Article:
The company says this kind of location strategy is supported by analytics and technology which make it possible to choose the most efficient routes. Academic studies estimate that the transportation portion of the environmental impact for e-commerce is less than half that of in-store shopping, even after incorporating into the figuring a higher return rate

The second aspect -- more order consolidation and network optimization -- allows the concentration of goods movements into an aggregated and optimized network, ProLogis adds. “This means online shopping’s carbon footprint can be up to 50% less than that of traditional retail, making e-commerce more sustainable than its brick-and-mortar counterpart.”

However, different shopping patterns end up having different impacts on the environment, the company admits. For example, basket size, return rate and the number of trips all affect the carbon footprint of an individual purchase.

However, when consumers shop online, they are not making trips to the store to search for and purchase items. The order is instead consolidated with other consumers’ orders, then placed into a delivery truck which travels along a single delivery route.

This efficient method of product delivery significantly outweighs the carbon footprint that would be incurred were each individual consumer to travel to and from stores to make their purchases, MIT’s Transportation Center research found.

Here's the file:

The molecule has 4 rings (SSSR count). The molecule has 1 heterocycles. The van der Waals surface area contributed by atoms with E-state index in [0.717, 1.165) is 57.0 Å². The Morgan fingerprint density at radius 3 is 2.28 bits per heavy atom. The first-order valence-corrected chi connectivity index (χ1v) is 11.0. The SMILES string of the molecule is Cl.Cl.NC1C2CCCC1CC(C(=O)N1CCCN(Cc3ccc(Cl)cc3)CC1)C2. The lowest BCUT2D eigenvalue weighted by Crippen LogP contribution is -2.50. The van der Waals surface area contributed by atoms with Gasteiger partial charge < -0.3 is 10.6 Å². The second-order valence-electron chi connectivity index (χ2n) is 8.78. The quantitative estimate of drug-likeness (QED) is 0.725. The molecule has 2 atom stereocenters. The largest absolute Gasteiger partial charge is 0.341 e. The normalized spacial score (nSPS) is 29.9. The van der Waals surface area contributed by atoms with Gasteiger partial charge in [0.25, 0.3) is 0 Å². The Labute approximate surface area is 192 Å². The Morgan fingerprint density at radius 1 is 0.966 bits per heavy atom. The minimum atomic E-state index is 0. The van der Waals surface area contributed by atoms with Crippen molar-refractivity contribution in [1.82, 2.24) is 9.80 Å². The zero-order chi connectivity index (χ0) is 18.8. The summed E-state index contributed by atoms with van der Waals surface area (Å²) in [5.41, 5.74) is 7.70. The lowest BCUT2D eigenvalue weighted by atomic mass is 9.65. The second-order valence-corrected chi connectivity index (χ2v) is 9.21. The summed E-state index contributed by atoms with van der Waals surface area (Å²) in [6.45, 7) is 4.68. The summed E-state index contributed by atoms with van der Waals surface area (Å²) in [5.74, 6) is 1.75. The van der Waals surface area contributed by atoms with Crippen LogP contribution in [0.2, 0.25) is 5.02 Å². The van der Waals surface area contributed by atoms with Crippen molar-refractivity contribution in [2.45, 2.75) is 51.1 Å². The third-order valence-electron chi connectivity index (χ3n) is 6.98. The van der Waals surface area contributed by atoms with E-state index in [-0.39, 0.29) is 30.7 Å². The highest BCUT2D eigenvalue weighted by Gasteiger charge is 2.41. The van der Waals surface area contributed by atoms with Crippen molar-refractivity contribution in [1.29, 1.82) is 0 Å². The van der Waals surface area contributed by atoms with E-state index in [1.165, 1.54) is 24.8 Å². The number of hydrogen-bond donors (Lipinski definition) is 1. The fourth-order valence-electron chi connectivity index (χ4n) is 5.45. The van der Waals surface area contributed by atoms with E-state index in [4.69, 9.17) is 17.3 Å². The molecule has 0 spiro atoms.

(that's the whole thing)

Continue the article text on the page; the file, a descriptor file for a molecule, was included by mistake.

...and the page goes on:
“In fact, as more goods are ordered online, efficiency also rises,” ProLogis says. While it is true that packaging levels are higher for e-commerce compared to traditional shopping methods -- they are estimated to contribute roughly 1.0 kg CO2e and comprise the majority of the environment impact of online shopping -- they are less than the transportation impact (roughly 25% less) of traditional in-store shopping.

The third way e-commerce helps the environment stems from ingenious applications of new technological solutions. “As logistics real estate owners and users increasingly embrace renewable energy and sustainable building technologies to reduce their overall carbon footprint, the near- and long-term benefits are very real,” ProLogis explains.

It also points to the growing number of deliveries that being made by electronic vehicles. More than 90% of the trips by parcel delivery vehicles are within a 100-mile range – which is a feasible distance for zero-emission vehicles, according to ProLogis. “Increasing adoption of EVs has the potential to more than halve the environmental impact from transportation for e-commerce,” it asserts.

“Looking ahead to the customer and investor side, the key is to place decision-making around sustainable commerce directly in the hands of logistics customers. Those customers who invest in green technologies will stay ahead of their competition and win the loyalty of consumers and investors whose concerns around sustainable commerce will only increase with time.”

For all of these reasons, logistics real estate is leading its commercial property peers whenit comes to energy efficiency, ProLogis claims. “Increasingly, well-located logistics real estate is a key component in optimizing supply chains and sustainability in the age of e-commerce.”